Bird Database

Eastern Bluebird

(Sialia sialis)

State of the Birds
At a Glance



Short distance


Strongly increasing


Predation, Collisions, Pesticides, Contaminants

Conservation Actions

Maintain a bird friendly yard

Eastern Bluebird

(Sialia sialis)

The Eastern Bluebird is an example of how grassroots conservation efforts can make a lasting impact. Back in the early and mid-1900s, bluebirds had declined due to competition with starlings and House Sparrows, both of which will aggressively exclude other birds from nesting cavities. The widespread introduction of bluebird boxes has reversed that trend, and today bluebirds are a common sight along New Hampshire’s roads and fields. Breeding numbers are roughly twice those of 50 years ago, and since the 1990s we’ve seen a dramatic increase in the winter months. At present, almost all winter bluebirds are south of the White Mountains, but this was similarly true of robins 10-15 years ago, and that species is becoming more prevalent in Coos County.

So why the winter increases? Bluebirds are susceptible to prolonged cold temperatures, and it’s no secret that our winters are getting warmer. But the steepness of the winter bluebird graphs suggests that something else might be going on, or at least acting in concert with temperature. One hypothesis is that bluebirds have benefitted from increases in ornamental fruit trees, which provide food in winter, but unfortunately we lack the data to test this hypothesis. Bluebirds also eat the fruit of invasive species like bittersweet which have been on the landscape a lot longer, so fruit availability doesn’t explain everything either. It may simply be that some combination of increased populations, warmer winters, and readily available food has led to our influx of overwintering bluebirds, and it’ll be interesting to see how this trend continues in years to come.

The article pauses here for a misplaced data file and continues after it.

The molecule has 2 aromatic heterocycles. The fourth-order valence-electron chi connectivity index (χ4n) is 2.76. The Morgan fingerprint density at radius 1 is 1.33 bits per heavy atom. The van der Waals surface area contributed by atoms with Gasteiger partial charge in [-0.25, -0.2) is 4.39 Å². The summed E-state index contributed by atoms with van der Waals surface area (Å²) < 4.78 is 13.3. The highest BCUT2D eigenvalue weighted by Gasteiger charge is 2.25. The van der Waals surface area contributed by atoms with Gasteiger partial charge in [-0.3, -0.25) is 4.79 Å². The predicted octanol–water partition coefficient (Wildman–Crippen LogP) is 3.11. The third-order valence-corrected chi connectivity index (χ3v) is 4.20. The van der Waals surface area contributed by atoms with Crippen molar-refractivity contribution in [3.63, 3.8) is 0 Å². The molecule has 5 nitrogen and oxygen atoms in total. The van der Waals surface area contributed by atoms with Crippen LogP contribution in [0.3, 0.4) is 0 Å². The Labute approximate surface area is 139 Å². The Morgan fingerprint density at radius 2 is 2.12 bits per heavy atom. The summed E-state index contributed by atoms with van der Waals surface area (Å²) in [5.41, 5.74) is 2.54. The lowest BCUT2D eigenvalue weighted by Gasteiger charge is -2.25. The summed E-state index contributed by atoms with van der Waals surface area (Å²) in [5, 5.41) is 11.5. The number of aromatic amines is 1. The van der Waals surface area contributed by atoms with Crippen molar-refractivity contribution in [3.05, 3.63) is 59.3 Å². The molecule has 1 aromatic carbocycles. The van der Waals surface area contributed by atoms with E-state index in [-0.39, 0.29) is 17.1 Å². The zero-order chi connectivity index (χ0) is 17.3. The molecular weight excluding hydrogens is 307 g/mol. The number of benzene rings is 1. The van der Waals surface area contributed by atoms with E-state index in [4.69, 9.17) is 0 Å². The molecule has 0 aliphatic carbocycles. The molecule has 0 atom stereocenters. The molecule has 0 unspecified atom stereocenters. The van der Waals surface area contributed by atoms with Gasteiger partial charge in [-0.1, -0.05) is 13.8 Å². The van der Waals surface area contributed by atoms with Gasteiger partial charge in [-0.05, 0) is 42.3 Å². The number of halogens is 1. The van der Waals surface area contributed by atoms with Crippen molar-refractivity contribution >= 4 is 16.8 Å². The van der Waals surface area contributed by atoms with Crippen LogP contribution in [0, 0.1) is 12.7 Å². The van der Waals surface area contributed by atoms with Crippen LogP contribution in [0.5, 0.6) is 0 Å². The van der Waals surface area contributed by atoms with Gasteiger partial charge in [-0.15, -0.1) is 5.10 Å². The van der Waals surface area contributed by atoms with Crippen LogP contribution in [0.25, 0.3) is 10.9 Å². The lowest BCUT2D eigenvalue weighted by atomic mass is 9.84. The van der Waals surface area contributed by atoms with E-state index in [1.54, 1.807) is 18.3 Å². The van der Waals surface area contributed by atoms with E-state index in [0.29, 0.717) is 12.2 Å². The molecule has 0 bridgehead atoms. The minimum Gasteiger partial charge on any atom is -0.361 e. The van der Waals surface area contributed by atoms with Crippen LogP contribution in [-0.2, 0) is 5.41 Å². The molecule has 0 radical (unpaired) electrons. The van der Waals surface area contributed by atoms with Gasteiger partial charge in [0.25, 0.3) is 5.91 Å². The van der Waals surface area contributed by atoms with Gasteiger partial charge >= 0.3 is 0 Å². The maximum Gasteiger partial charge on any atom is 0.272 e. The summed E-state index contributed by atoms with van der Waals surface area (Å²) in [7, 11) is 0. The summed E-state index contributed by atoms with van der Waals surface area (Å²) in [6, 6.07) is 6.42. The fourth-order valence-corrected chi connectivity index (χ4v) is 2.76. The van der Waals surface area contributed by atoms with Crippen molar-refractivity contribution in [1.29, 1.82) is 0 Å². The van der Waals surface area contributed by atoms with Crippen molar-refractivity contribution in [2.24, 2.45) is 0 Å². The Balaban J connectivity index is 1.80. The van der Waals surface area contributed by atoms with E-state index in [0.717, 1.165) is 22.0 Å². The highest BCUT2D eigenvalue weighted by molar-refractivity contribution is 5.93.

If you want to increase your chances of seeing bluebirds in your yard in winter, consider providing them with food such as dried mealworms (many are actually the larvae of Black Soldier Flies) and suet. They will also readily spend winter nights roosting communally in bird houses or natural cavities.

Seasonal Abundance

Relative abundance based on eBird data. Numbers indicate likelihood of finding this species in suitable habitat at a given time of year, not actual numbers encountered.

Eastern Bluebird
Range Map

Information for the species profiles on this website was compiled from a combination of the sources listed below.

  • The Birds of New Hampshire. By Allan R. Keith and Robert B. Fox. 2013. Memoirs of the Nuttall Ornithological club No. 19.

  • Atlas of the Breeding Birds of New Hampshire. Carol R. Foss, ed. 1994. Arcadia Publishing Company and Audubon Society of New Hampshire

  • Birds of the World. Various authors and dates. Cornell Laboratory of Ornithology.

  • Data from the Breeding Bird Survey

  • Data from the Christmas Bird Count